Dave Norcott and Mark Williams from our Sustainability Working Group caught up to discuss the importance of sustainable development in the Historic Environment sector.


Why is sustainable development important to Wessex Archaeology? 

Sustainable development is important for us all – it is the way we organise current processes to influence the future. 

Climate change is the biggest challenge facing the planet right now, but sustainability isn't only about climate change. Governments, international agencies and developers alike are using the frameworks of sustainability - in particular the Sustainable Development Goals and their targets - to express their values and how they intend to interact with the world, both in minimising negative impact, but also in terms of the positive contributions they wish to make to society, economies and the environment. 


How is Wessex Archaeology approaching sustainability and what have you been working on lately? 

We have created a working group of people from across our business whose experience and passion lies in various different aspects of sustainable development. This group is responsible for creating and delivering a set of objectives for the company around sustainability, and for ensuring that we are offering effective, high-quality services that help clients achieve their sustainability targets. 

Over the last couple of years, we’ve been linking up to share ideas with key people from organisations in the UK and internationally, including Historic England, the Environment Agency and Historic Environment Scotland, and we are also founder members of the Climate Heritage Network with whom we recently joined forces to host a Climate Takeover Day at the CBA’s Festival of Archaeology.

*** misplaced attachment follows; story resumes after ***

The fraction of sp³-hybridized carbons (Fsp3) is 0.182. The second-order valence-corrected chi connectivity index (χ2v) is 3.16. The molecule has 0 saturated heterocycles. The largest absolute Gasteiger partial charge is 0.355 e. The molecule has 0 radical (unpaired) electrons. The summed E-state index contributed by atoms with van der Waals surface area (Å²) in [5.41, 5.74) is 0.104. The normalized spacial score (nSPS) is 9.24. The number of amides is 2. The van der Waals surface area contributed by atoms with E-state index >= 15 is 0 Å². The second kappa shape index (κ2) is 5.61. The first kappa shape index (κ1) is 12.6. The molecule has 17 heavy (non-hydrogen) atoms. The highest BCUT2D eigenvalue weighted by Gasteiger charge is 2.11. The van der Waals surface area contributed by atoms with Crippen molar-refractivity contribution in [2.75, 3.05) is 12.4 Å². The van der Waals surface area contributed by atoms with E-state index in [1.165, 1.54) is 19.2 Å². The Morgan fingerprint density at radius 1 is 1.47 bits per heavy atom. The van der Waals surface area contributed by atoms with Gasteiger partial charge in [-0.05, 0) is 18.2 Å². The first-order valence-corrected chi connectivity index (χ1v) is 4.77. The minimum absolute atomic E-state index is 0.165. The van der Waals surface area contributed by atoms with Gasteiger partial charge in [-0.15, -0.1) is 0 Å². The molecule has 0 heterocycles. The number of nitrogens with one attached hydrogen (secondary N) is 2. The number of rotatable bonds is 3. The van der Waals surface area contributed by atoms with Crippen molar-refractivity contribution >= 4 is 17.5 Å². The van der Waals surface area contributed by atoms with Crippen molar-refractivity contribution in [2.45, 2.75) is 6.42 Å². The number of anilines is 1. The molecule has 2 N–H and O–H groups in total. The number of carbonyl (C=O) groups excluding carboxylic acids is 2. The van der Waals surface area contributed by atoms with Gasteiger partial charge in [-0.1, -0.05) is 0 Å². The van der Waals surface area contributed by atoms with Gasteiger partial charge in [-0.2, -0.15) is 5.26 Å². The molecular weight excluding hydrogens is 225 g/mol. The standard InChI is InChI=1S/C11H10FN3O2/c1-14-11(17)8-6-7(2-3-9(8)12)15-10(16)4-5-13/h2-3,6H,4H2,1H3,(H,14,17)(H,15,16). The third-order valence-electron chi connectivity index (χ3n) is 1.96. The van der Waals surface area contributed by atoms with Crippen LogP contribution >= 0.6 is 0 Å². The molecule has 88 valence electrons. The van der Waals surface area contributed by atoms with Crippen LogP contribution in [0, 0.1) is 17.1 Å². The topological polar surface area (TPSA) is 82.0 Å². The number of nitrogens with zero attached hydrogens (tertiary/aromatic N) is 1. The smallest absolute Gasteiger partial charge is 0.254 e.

This summer we hosted a thought leadership session at the EA’s Flood and Coast 2021 conference on Sustainability for Specialist Subcontractors, which brought together colleagues from a range of organisations to explore how we can work together most effectively to add sustainability value as part of a supply chain. This will be followed up with a white paper shortly. 

Historic England logo Environment Agency logo Historic Environment Scotland logo Climate Heritage Network logo

What challenges are there around implementing sustainable development activities? How do you overcome these challenges?